Genesis 32 – Jacob Wrestles with God

Jacob Fears Esau

Genesis 32 is a key turning point for Jacob.  He is finally headed home after 20 years of being away – and he had left out of fear that his brother Esau was going to take his life!  Now, he’s coming back to the very same place, and he is not at all confident that his brother won’t do just that (much less be happy to see him).  But the Lord has told him to return, and that is what he intends to do.  And when his messengers return to tell him that Esau is coming to meet him with four hundred men, it must have been a bit frightening.  But when he left, he had only his staff (as he says in his remarkable prayer to God in verses 9-12). But now, the wealth he has accumulated makes it possible to split his livestock and people into “two camps.”  He does this after the “angels of God” have met him along the way (in v 1).  He named the place where that happened “Mahanaim” which means “two camps,” and that theme is repeated in the chapter.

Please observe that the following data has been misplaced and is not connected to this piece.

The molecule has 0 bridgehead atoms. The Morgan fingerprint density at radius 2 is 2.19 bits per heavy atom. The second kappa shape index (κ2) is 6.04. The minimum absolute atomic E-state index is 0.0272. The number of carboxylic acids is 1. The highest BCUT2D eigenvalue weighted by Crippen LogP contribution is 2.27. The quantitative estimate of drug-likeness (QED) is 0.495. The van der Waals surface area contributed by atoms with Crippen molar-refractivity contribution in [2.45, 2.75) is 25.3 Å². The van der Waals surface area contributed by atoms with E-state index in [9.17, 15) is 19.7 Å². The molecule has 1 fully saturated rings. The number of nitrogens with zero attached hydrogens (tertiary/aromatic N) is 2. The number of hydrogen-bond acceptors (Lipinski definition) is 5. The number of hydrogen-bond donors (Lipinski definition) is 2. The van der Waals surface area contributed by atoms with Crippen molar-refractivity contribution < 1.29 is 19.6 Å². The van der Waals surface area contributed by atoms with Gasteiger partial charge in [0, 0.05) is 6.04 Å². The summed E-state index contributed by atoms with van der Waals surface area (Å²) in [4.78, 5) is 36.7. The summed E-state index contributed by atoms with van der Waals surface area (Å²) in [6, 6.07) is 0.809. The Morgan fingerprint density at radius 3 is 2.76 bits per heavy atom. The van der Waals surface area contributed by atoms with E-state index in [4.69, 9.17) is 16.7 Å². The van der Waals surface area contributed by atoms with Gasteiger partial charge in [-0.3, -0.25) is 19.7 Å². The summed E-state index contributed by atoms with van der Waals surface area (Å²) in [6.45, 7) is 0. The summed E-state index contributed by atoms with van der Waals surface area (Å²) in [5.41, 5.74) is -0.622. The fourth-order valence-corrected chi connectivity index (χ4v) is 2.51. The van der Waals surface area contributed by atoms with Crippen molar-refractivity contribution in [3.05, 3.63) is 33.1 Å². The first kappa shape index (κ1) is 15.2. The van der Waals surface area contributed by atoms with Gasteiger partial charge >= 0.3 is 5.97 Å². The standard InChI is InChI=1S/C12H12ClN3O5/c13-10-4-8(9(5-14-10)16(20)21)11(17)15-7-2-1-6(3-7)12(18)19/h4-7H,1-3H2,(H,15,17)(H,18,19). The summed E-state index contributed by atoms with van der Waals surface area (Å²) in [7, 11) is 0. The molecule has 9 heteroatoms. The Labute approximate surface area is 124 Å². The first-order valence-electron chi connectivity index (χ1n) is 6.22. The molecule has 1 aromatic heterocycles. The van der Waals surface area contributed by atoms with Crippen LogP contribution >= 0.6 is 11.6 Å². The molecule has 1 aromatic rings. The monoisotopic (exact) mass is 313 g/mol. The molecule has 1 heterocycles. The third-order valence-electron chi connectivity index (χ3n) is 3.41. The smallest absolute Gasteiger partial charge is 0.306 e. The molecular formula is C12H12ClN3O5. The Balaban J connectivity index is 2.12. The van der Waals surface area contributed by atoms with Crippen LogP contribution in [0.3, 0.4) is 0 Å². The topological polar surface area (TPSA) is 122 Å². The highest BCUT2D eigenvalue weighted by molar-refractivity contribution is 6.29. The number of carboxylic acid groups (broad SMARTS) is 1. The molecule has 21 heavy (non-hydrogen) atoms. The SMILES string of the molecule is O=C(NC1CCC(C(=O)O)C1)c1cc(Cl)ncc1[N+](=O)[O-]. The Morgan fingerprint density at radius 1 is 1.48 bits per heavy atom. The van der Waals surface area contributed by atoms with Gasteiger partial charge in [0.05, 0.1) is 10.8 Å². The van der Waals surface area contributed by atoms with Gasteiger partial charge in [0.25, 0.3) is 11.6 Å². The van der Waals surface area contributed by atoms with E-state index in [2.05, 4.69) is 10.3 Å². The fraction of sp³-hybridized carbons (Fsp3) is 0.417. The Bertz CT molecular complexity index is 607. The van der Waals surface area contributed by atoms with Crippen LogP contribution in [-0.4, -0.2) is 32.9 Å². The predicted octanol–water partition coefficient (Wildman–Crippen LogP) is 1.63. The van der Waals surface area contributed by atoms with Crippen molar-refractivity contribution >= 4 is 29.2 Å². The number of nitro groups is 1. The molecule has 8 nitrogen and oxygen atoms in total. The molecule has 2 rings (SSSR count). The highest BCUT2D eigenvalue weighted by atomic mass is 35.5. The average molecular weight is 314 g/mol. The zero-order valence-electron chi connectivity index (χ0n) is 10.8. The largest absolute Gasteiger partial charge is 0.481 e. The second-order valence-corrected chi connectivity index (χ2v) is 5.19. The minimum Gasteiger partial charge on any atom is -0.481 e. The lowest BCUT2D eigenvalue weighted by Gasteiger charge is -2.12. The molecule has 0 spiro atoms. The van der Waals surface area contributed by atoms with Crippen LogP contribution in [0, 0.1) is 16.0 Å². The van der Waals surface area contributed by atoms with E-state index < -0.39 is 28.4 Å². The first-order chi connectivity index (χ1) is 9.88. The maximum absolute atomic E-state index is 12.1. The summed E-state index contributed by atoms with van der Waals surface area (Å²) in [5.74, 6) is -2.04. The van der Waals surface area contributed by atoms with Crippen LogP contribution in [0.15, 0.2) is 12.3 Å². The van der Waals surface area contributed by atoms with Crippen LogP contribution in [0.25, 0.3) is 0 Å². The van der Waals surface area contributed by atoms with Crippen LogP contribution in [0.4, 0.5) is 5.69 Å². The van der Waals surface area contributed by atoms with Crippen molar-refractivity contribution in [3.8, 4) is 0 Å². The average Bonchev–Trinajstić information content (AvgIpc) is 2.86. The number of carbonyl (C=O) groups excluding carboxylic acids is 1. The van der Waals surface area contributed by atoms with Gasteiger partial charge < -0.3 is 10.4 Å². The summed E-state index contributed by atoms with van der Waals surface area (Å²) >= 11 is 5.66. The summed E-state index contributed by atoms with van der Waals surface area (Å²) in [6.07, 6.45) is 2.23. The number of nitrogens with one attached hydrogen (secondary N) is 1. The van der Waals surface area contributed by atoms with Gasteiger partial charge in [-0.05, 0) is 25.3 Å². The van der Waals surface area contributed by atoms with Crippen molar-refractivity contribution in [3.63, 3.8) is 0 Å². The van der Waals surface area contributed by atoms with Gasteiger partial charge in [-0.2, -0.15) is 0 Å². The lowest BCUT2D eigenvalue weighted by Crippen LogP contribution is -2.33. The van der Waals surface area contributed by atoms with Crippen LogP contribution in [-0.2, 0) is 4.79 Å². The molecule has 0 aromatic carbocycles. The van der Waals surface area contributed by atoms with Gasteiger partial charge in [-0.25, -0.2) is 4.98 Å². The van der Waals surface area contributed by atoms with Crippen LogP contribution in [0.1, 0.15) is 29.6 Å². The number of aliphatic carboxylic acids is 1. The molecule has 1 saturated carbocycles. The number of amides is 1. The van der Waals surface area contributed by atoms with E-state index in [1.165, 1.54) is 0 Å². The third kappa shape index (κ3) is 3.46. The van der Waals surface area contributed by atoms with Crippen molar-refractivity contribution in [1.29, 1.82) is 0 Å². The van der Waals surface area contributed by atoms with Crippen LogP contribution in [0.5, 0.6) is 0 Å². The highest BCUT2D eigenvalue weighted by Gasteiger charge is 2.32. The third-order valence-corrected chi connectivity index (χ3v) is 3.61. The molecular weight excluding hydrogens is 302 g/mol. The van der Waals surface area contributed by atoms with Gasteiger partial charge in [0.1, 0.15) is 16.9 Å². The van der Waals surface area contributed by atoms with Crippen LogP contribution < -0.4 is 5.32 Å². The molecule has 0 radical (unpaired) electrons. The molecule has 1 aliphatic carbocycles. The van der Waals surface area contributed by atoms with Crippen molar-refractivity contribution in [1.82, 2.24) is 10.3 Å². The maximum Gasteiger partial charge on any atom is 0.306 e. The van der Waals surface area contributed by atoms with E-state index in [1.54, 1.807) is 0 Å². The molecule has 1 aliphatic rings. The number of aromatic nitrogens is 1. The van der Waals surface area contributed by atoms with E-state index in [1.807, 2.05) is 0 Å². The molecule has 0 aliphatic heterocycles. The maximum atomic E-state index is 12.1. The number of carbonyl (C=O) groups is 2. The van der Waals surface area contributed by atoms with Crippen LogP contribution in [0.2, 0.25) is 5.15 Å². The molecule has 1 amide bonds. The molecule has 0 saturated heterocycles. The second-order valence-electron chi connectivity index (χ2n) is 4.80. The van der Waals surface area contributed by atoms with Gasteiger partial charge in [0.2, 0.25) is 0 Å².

Jacob decides to try to appease his brother by sending his servants ahead of him, along with large amounts of livestock as presents for Esau from “your servant Jacob.”  A bit ironic, since the Lord had said in Gen 25:23 that “the older shall serve the younger.”  So for safety, Jacob splits the caravan into droves, and his camp into two camps, so one could get away if necessary.

Jacob Wrestles with God

The unexpected wrestling event of verses 22 and following are a source of much confusion to readers.  Jacob realizes quickly that he is actually wrestling with God, but we know that scripture says no one looks on God in His true form and lives, so how do we explain this – or Moses and his later encounters?  God’s word has several examples of God appearing to His people in biblical times in human form for His own reasons.  Remember Abraham’s encounter in Genesis 18 before the Lord destroyed Sodom?  Also, Jesus was fully God, and took human form.  There is much that we do not know, but the important thing is the change that is to come over Jacob, along with the change of his name from Jacob (which means “trickster”) to his new name “Israel,” (which means “God fights”).

The other important thing to take away from this chapter is the above-mentioned prayer in v 9-12.  Read it again, and notice the reverence, the humbleness, and the thanksgiving that accompanies his petition to God.  Only Jesus gives us a better example for prayer.

(Side note: Here is an interesting article about the possible site of Mahanaim)

Read or listen to audio of ESV version of this selection from this link.


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